Suppose I want to use blockchain to play chess for money. So, I can register, on the blockchain, a smart contract (a chess game) associated to some amount of ether. If someone wants to join, he or she has to bet the same amount of ether. Whoever wins the game, gets all the ether.

We can implement this smart contract to run on-chain. So, for every piece moved, the player would have to register his decision on the blockchain. This approach would be expensive, because the players would have to pay the transaction fee for every decision they make. And it would be slow, because the game speed would be limited to the speed of the blockchain itself.

To avoid those problems, we could implement this smart contract to run off-chain. Besides the game itself, and the ether, the contract would contain an address to establish a communication (forget about security issues).

The first to play would sign, with his private key, his decision (which chess piece, and its new position) and send it to the other player (not to the blockchain). The second player would sign, with his private key, a "block" that would contain his own decision AND the other decision AND the other signature, and send it to the first player, and so on...

This process would continue until the end of the game. Then, any player could register the final block (containing all the decisions signed) on the blockchain. The contract itself could verify the autenticity and the validity of the decisions (in this case, the moves) and transfer all the ether to the winner.

The problem is: how to deal with desistance?

If a disonest player make a bad move, he can not regret (after send it to the other player), because his decision is signed, but he can just "do nothing" forever. So, he will just ignore the next decision he will receive from the other, and all the ether would be forever blocked for both players. To avoid that, we can implement a timeout.

If the contract has a timeout, another problem emerge: one player (let's call it A) can try to "deceive" the blockchain, pretending that the other player gave up, by refusing to accept the other's decisions. We can solve that by allowing the other player (let's call it B) himself to register his decision directly on the blockchain, even if it is not his turn to play. This way, the contract will able to know that player B is active.

I believe that, this way, both players would have incentives to play honestly.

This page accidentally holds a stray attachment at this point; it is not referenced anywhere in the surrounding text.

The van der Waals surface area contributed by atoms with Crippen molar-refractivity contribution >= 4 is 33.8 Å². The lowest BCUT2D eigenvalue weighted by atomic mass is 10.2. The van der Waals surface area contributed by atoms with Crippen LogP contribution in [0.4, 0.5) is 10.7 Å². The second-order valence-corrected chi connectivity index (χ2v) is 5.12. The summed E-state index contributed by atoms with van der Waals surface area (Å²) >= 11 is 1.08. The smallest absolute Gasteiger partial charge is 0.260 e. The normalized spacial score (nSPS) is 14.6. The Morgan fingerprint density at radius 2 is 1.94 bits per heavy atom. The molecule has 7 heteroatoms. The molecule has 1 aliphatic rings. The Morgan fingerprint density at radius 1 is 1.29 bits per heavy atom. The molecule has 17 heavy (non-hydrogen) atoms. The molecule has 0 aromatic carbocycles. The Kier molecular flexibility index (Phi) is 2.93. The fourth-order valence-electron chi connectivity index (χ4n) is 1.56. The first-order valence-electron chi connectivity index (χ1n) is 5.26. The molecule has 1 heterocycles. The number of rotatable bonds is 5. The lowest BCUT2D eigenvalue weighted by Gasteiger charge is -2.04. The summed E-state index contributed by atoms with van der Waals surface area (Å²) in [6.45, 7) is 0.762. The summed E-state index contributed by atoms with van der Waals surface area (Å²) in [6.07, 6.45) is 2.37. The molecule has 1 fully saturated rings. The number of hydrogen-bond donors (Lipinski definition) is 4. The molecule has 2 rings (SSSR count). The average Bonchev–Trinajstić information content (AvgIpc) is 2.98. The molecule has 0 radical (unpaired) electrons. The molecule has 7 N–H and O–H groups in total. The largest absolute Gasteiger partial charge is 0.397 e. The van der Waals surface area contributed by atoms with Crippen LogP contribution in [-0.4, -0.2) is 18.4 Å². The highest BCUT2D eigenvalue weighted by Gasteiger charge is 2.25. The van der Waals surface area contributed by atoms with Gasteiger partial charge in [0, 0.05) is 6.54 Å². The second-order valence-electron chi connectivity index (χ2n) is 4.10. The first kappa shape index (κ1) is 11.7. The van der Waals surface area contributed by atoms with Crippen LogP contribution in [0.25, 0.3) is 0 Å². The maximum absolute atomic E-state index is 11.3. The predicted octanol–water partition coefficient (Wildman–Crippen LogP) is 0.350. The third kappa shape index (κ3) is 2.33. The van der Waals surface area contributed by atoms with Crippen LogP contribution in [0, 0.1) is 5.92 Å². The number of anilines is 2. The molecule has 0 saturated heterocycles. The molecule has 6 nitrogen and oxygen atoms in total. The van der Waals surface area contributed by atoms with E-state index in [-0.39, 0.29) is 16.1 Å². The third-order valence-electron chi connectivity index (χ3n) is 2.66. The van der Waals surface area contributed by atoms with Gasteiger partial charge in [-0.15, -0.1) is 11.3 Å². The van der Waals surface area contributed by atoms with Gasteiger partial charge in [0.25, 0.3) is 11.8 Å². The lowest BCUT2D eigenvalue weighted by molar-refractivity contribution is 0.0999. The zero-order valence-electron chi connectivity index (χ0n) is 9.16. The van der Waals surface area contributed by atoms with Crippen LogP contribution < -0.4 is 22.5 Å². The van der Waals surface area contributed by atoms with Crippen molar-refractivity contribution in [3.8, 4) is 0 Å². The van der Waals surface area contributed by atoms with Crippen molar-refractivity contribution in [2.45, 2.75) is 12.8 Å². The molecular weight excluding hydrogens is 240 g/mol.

If player A doesn't want to (or can't) play anymore, B can send the incomplete game to the blockchain and, after a timeout, if A doesn't publish any valid decision, the contract will asumme that A gave up and will transfer all the ether to B.

If player A believe he has no chance of winning, he will have to send a decision anyway, otherwise player B will register on the blockchain the incomplete game, and the time will begin to count, unless A publish a valid decision.

As you can see, I've just proposed a solution. I did that because I don't even know how to properly describe the problem.

So, now that (I hope) the problem is clear, does this solution work? If not, is there another one? Which?

I used chess as example, but it could be Go, Checker, Hash, Poker, or any other decision game.

2 Answers 2


You have described State Channels: What are State Channels and use case/code examples?

They are the basis of some blockchain games and several second layer scaling solutions like Raiden or Bitcoin Lightning network.


I wrote a few blog posts that build up to a full state channel solution:

Specifically, the "On-Chain Fallback" section of the second post is relevant to your question about timeouts:

...if a player’s opponent has stopped making moves, the player needs to invoke a timeout by calling startTimeout()...

In response to a timeout, the player whose turn it is must make a move by calling move(). This resets the timer and lets the game continue. Players can then resume the typical workflow of exchanging signed messages, or they can continue to make moves on chain.

I believe this is exactly what you describe, so yes, I believe your solution should work.

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